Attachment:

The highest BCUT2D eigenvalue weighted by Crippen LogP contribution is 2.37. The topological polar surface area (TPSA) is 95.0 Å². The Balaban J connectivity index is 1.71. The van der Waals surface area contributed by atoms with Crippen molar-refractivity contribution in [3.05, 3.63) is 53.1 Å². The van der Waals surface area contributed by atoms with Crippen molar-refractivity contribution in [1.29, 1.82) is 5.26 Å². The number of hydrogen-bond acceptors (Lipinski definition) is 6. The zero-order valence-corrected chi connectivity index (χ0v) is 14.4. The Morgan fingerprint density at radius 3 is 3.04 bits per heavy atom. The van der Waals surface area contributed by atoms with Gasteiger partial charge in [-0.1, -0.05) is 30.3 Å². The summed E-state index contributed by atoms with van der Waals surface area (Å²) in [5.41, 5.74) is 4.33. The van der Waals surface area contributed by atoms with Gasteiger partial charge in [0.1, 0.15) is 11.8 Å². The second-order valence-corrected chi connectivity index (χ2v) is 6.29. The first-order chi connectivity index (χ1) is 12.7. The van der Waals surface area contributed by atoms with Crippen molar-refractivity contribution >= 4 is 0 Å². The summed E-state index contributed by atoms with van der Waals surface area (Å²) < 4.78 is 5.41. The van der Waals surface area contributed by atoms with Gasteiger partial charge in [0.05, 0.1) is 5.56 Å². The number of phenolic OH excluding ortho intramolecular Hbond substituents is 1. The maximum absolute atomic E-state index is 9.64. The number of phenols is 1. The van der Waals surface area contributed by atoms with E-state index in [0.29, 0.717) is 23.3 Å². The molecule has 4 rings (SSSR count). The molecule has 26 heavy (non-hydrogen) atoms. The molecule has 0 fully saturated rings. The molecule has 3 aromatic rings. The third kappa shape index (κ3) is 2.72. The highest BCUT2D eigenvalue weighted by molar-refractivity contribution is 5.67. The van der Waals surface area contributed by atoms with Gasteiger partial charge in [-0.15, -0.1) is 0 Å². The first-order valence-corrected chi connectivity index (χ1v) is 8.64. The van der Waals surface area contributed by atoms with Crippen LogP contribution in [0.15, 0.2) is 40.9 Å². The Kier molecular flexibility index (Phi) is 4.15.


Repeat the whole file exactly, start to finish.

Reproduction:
The highest BCUT2D eigenvalue weighted by Crippen LogP contribution is 2.37. The topological polar surface area (TPSA) is 95.0 Å². The Balaban J connectivity index is 1.71. The van der Waals surface area contributed by atoms with Crippen molar-refractivity contribution in [3.05, 3.63) is 53.1 Å². The van der Waals surface area contributed by atoms with Crippen molar-refractivity contribution in [1.29, 1.82) is 5.26 Å². The number of hydrogen-bond acceptors (Lipinski definition) is 6. The zero-order valence-corrected chi connectivity index (χ0v) is 14.4. The Morgan fingerprint density at radius 3 is 3.04 bits per heavy atom. The van der Waals surface area contributed by atoms with Gasteiger partial charge in [-0.1, -0.05) is 30.3 Å². The summed E-state index contributed by atoms with van der Waals surface area (Å²) in [5.41, 5.74) is 4.33. The van der Waals surface area contributed by atoms with Gasteiger partial charge in [0.1, 0.15) is 11.8 Å². The second-order valence-corrected chi connectivity index (χ2v) is 6.29. The first-order chi connectivity index (χ1) is 12.7. The van der Waals surface area contributed by atoms with Crippen molar-refractivity contribution >= 4 is 0 Å². The summed E-state index contributed by atoms with van der Waals surface area (Å²) < 4.78 is 5.41. The van der Waals surface area contributed by atoms with Gasteiger partial charge in [0.05, 0.1) is 5.56 Å². The number of phenolic OH excluding ortho intramolecular Hbond substituents is 1. The maximum absolute atomic E-state index is 9.64. The number of phenols is 1. The van der Waals surface area contributed by atoms with E-state index in [0.29, 0.717) is 23.3 Å². The molecule has 4 rings (SSSR count). The molecule has 26 heavy (non-hydrogen) atoms. The molecule has 0 fully saturated rings. The molecule has 3 aromatic rings. The third kappa shape index (κ3) is 2.72. The highest BCUT2D eigenvalue weighted by molar-refractivity contribution is 5.67. The van der Waals surface area contributed by atoms with Gasteiger partial charge in [-0.15, -0.1) is 0 Å². The first-order valence-corrected chi connectivity index (χ1v) is 8.64. The van der Waals surface area contributed by atoms with Crippen LogP contribution in [0.15, 0.2) is 40.9 Å². The Kier molecular flexibility index (Phi) is 4.15.